Uncovered Gem of the Week: Tarsem’s The Fall
By Maria Popova
Chances are, you’re already familiar with legendary director Tarsem (pronounced tar-SAME) and his prolific commercial work for brands like Guinness, Nike, Levi’s and Motorola RAZR, as well as music videos like R.E.M.’s famed Losing My Religion.
What you may not be familiar with is his colossal pet project. The Fall, inspired by 1981 Bulgarian movie Yo Ho Ho, took 25 years to make and was shot on 26 locations across 18 countries. The film was quietly released in 2006 and swept the festival circuit, polarizing critics and audiences with its dramatic avant garde style and odd head-scratcher of a plot. And while The Fall sets a whimsical playground for the bizarre, the macabre and the idiosyncratic, what’s even more fascinating than the film itself is the story behind it.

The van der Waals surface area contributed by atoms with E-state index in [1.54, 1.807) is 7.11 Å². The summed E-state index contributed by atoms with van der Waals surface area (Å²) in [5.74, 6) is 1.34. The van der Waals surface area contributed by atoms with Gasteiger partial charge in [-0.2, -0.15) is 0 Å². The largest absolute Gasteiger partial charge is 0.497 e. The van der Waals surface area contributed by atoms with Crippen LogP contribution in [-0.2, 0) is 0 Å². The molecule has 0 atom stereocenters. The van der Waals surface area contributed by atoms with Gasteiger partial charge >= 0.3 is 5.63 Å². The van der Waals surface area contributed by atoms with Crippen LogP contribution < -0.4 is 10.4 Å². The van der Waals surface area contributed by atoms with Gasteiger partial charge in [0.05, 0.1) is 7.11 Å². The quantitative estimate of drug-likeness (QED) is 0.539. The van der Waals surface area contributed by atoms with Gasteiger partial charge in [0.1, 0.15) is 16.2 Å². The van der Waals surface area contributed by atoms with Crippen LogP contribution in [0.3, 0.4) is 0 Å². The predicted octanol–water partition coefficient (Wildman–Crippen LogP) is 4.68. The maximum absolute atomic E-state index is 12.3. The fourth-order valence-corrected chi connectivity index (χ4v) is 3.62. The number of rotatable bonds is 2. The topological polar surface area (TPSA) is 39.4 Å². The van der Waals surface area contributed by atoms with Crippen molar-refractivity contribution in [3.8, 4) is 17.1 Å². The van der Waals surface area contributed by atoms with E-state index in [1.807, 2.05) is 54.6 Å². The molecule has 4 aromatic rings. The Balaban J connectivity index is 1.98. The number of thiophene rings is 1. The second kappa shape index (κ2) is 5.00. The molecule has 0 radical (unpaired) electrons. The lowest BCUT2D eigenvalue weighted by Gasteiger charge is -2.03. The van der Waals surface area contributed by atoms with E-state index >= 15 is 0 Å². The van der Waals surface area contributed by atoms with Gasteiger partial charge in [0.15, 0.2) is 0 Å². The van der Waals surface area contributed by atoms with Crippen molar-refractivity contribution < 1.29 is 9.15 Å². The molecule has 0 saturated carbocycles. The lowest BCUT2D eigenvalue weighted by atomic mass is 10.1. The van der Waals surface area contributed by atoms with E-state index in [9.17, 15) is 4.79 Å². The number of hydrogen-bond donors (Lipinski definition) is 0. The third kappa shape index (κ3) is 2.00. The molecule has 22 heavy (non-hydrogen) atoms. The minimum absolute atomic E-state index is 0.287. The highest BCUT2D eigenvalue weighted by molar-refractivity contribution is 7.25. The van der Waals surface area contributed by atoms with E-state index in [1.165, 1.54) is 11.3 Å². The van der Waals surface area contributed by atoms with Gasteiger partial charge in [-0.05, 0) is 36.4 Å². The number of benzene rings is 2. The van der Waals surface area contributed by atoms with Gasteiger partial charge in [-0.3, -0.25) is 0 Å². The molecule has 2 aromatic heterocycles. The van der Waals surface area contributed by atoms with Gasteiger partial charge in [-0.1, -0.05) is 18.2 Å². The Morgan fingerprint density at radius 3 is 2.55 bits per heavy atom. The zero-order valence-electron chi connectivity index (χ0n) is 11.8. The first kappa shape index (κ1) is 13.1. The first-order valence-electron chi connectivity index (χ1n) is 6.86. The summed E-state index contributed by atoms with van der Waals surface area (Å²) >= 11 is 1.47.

If Tarsem‘s style, however distinctive, seems vaguely familiar, it may be because he keeps rather famous company. His posse includes iconic director Spike Jonze and filmmaker David Fincher of Se7en, Fight Club, and Zodiac fame. The two were, in fact, instrumental to making the The Fall happen by getting Tarsem to finally move from obsession to production.
We have a hard time pegging The Fall — it’s part The Wizard of Oz, part Maya Deren’s Meshes of the Afternoon, part Bjork, part something else entirely. And while it’s just as likely to leave you overwhelmed with sheer awe as it is to make you underwhelmed and confused, it’s worth the watch even merely for the breathtaking cinematography, the phenomenal locations, and the brave play of light and color.
Published January 8, 2009